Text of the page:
Compromise is reached on size of city fire crews

November 27, 1990|By Patrick Gilbert | Patrick Gilbert,Evening Sun Staff

The City Council and the Schmoke administration have worked out a compromise over a council-passed bill that mandated the size of city fire crews. The agreement avoids, for now, a legislative and legal showdown.

The compromise involves action by the mayor, the council and the city Fire Board and comes three weeks after the council, against the wishes of Mayor Kurt L. Schmoke, unanimously approved legislation mandating the four-member crews on pumper engines and ladder trucks.

From the beginning, Schmoke had said he would veto the bill because it violated the City Charter. He also said if the council voted to override his veto, he would take the matter to court.

The compromise agreement was set up this way:

* Schmoke did not veto the measure and, instead, last night sent it back to the council.

* The council, in accordance with the compromise, then referred the bill to the Judiciary Committee, which can revive the measure any time within the next year.

* The Board of Fire Commissioners has agreed, at its next meeting Dec. 11, to reaffirm its long-standing policy that pumper engines and ladder trucks be operated with four-member crews.

In a letter yesterday to Council President Mary Pat Clarke, board President David L. Glenn wrote that "it is the board's intention to apply this policy consistently in accord with the spirit of the legislation."

It takes a vote of 15 members of the 19-member council to override a mayoral veto.

One council member said the mayor had the five votes necessary to block a veto override and that knowledge led to the compromise.

Peter Marudas, an aide to the mayor, said "we hadn't counted heads, yet." He did concede the initiative for the compromise came from certain council members.

"It's a reasonable compromise," said Councilman Joseph J. DiBlasi, D-6th, who introduced the legislation at the behest of the municipal fire unions. "The mayor doesn't have to veto it and we don't have to go through an override vote."

Clarke said the bill will be kept alive in case the Fire Board does not live up to the policy. If the measure is not resurrected, it will die in December 1991 when the current four-year term of the council expires.

"We didn't want a fight with the mayor and we didn't want a legal battle," said Clarke, who advised the council to monitor the policy. "We wanted four-person work crews and that's what we got. It's a win for everybody."

DiBlasi said he and other council members interpret the Fire Board's reaffirmation of the policy to mean there never will be any deviation from four-member crews.

But Glenn said that is not necessarily so.

"The board's policy has always been to operate with four-person crews and that policy has never changed," Glenn said. "We have told the fire unions and the council this over and over again, but if they want us to reaffirm the same policy, we will."

Marudas said Schmoke is committed to the policy of four-member fire crews but "you have to allow for unforeseen exceptions."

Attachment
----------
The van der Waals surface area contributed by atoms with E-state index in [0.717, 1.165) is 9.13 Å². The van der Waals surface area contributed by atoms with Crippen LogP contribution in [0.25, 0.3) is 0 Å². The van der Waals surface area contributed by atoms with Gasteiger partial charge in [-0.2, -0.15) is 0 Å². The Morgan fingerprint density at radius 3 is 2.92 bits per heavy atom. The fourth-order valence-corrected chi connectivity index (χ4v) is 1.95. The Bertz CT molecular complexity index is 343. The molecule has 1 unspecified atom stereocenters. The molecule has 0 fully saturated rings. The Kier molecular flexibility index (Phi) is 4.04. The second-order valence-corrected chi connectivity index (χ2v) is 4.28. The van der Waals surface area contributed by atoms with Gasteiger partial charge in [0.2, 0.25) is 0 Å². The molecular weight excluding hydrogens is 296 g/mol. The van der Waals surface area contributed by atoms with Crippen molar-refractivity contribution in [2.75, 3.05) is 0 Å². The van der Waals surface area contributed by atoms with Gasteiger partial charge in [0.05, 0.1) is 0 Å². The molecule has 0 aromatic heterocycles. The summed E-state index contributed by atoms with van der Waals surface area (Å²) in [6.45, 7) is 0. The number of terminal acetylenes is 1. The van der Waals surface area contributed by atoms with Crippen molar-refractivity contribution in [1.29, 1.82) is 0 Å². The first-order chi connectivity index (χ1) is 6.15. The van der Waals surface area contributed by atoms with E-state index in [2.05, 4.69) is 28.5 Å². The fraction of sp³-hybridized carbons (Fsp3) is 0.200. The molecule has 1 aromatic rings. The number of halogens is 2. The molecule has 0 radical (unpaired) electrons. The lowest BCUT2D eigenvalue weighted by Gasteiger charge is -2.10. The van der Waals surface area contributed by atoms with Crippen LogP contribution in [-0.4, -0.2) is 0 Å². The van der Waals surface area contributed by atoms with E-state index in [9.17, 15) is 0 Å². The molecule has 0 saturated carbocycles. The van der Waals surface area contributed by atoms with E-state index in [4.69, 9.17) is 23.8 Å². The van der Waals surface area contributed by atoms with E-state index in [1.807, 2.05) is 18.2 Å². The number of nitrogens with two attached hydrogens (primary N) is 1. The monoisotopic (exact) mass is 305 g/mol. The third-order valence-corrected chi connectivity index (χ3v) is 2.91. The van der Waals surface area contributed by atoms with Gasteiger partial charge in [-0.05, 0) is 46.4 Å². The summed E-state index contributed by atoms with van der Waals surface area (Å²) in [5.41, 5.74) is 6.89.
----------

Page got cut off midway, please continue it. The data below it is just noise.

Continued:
Glenn said that if the unforeseen happens, such as the city falling into a severe financial crisis, "we might have to again face the same options we faced back in June."

The Schmoke administration decided last June to reduce the size of fire crews on pumper engines and ladder trucks from four people to three when an additional shift that went into effect June 1 caused a manpower shortage.

Glenn said the options presented to the mayor were to reduce the crews or put fire companies out of service for a period of time.

The unions maintained that the first unit on a fire scene could not safely fight a fire with a three-member crew, thus putting the lives of both firefighters and citizens at risk.

To call back firefighters to man the additional shift would have cost the city $25,000 a day in overtime. The reduced crews were a temporary solution until two fire academy classes graduated enough new firefighters to make up the manpower shortage.

Crews on engines and ladders now are operating at a four-member level during the week, but on a three-member level on weekends and holidays. The mayor has said all work crews should be back to four members by Dec. 8.

Jeffrey A. DeLisle, president of Baltimore Fire Fighters Local 734, said he had mixed feelings about the compromise. He said the bill guaranteed four-member crews and the board's policy does not, "but we will monitor the policy along with the council. Who knows, maybe it will work. If not, we'll be back at war."

The council also learned last night that City Solicitor Neal M. Janey will meet with members to answer legal questions relating to redistricting. Janey initially had refused to appear before the Judiciary Committee at a meeting scheduled for today.

Councilwoman Rochelle Rikki Spector, D-5th, committee chairwoman, said she met briefly with Janey just before last night's council meeting and that he agreed to the meeting. But she said today's meeting would be rescheduled.

Spector said Schmoke told her yesterday to speak to Janey and that he thought the solicitor and the council could work ZTC something out.

The mayor has until Feb. 1 to submit a councilmanic redistricting plan after the 1990 census. The council has until April 1 to approve the plan, amend it or adopt one of its own.

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